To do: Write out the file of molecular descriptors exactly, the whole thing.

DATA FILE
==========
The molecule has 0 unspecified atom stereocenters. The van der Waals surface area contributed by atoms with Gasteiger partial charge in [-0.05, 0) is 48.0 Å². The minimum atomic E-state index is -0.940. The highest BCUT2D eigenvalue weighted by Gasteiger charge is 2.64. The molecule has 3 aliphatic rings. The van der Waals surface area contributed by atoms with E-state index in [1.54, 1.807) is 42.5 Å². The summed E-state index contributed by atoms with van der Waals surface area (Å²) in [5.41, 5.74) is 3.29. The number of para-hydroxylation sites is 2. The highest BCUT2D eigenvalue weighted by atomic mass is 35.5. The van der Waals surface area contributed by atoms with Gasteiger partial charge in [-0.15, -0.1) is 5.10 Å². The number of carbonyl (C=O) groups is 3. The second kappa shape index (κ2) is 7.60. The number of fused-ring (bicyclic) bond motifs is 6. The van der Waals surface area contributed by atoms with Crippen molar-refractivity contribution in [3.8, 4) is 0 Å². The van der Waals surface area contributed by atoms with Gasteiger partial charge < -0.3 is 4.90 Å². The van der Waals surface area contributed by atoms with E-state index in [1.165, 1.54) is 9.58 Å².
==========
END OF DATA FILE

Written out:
The molecule has 0 unspecified atom stereocenters. The van der Waals surface area contributed by atoms with Gasteiger partial charge in [-0.05, 0) is 48.0 Å². The minimum atomic E-state index is -0.940. The highest BCUT2D eigenvalue weighted by Gasteiger charge is 2.64. The molecule has 3 aliphatic rings. The van der Waals surface area contributed by atoms with E-state index in [1.54, 1.807) is 42.5 Å². The summed E-state index contributed by atoms with van der Waals surface area (Å²) in [5.41, 5.74) is 3.29. The number of para-hydroxylation sites is 2. The highest BCUT2D eigenvalue weighted by atomic mass is 35.5. The van der Waals surface area contributed by atoms with Gasteiger partial charge in [-0.15, -0.1) is 5.10 Å². The number of carbonyl (C=O) groups is 3. The second kappa shape index (κ2) is 7.60. The number of fused-ring (bicyclic) bond motifs is 6. The van der Waals surface area contributed by atoms with Crippen molar-refractivity contribution in [3.8, 4) is 0 Å². The van der Waals surface area contributed by atoms with Gasteiger partial charge < -0.3 is 4.90 Å². The van der Waals surface area contributed by atoms with E-state index in [1.165, 1.54) is 9.58 Å².